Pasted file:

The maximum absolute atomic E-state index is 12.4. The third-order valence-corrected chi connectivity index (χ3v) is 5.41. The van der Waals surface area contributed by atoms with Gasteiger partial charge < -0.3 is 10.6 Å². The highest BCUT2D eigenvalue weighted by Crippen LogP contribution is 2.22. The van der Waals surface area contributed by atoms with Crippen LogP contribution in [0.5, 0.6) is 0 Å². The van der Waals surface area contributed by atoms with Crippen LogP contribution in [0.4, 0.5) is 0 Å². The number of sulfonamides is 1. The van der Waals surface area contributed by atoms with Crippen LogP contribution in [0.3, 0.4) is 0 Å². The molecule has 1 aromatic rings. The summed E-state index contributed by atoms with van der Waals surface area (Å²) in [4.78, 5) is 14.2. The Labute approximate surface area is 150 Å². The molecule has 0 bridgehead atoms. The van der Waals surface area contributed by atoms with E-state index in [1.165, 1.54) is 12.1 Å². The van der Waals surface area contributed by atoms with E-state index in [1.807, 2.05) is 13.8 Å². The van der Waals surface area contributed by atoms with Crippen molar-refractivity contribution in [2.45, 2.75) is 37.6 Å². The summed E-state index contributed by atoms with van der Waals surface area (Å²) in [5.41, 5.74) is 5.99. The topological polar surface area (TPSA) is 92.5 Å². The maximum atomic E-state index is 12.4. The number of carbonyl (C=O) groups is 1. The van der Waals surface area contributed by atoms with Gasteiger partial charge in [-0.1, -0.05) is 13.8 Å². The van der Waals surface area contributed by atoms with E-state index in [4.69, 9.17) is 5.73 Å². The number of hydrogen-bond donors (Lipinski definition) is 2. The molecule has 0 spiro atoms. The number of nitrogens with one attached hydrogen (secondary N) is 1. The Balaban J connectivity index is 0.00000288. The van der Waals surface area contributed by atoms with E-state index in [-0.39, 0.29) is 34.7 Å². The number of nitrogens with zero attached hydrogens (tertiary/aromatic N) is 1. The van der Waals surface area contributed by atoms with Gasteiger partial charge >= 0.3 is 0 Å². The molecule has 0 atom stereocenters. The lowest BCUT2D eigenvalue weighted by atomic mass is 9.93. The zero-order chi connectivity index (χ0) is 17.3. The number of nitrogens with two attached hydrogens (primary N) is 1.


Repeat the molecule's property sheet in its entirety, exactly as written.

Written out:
The maximum absolute atomic E-state index is 12.4. The third-order valence-corrected chi connectivity index (χ3v) is 5.41. The van der Waals surface area contributed by atoms with Gasteiger partial charge < -0.3 is 10.6 Å². The highest BCUT2D eigenvalue weighted by Crippen LogP contribution is 2.22. The van der Waals surface area contributed by atoms with Crippen LogP contribution in [0.5, 0.6) is 0 Å². The van der Waals surface area contributed by atoms with Crippen LogP contribution in [0.4, 0.5) is 0 Å². The number of sulfonamides is 1. The van der Waals surface area contributed by atoms with Crippen LogP contribution in [0.3, 0.4) is 0 Å². The molecule has 1 aromatic rings. The summed E-state index contributed by atoms with van der Waals surface area (Å²) in [4.78, 5) is 14.2. The Labute approximate surface area is 150 Å². The molecule has 0 bridgehead atoms. The van der Waals surface area contributed by atoms with E-state index in [1.165, 1.54) is 12.1 Å². The van der Waals surface area contributed by atoms with E-state index in [1.807, 2.05) is 13.8 Å². The van der Waals surface area contributed by atoms with Crippen molar-refractivity contribution in [2.45, 2.75) is 37.6 Å². The summed E-state index contributed by atoms with van der Waals surface area (Å²) in [5.41, 5.74) is 5.99. The topological polar surface area (TPSA) is 92.5 Å². The maximum atomic E-state index is 12.4. The number of carbonyl (C=O) groups is 1. The van der Waals surface area contributed by atoms with Gasteiger partial charge in [-0.1, -0.05) is 13.8 Å². The van der Waals surface area contributed by atoms with E-state index in [4.69, 9.17) is 5.73 Å². The number of hydrogen-bond donors (Lipinski definition) is 2. The molecule has 0 spiro atoms. The number of nitrogens with one attached hydrogen (secondary N) is 1. The Balaban J connectivity index is 0.00000288. The van der Waals surface area contributed by atoms with E-state index in [-0.39, 0.29) is 34.7 Å². The number of nitrogens with zero attached hydrogens (tertiary/aromatic N) is 1. The van der Waals surface area contributed by atoms with Gasteiger partial charge >= 0.3 is 0 Å². The molecule has 0 atom stereocenters. The lowest BCUT2D eigenvalue weighted by atomic mass is 9.93. The zero-order chi connectivity index (χ0) is 17.3. The number of nitrogens with two attached hydrogens (primary N) is 1.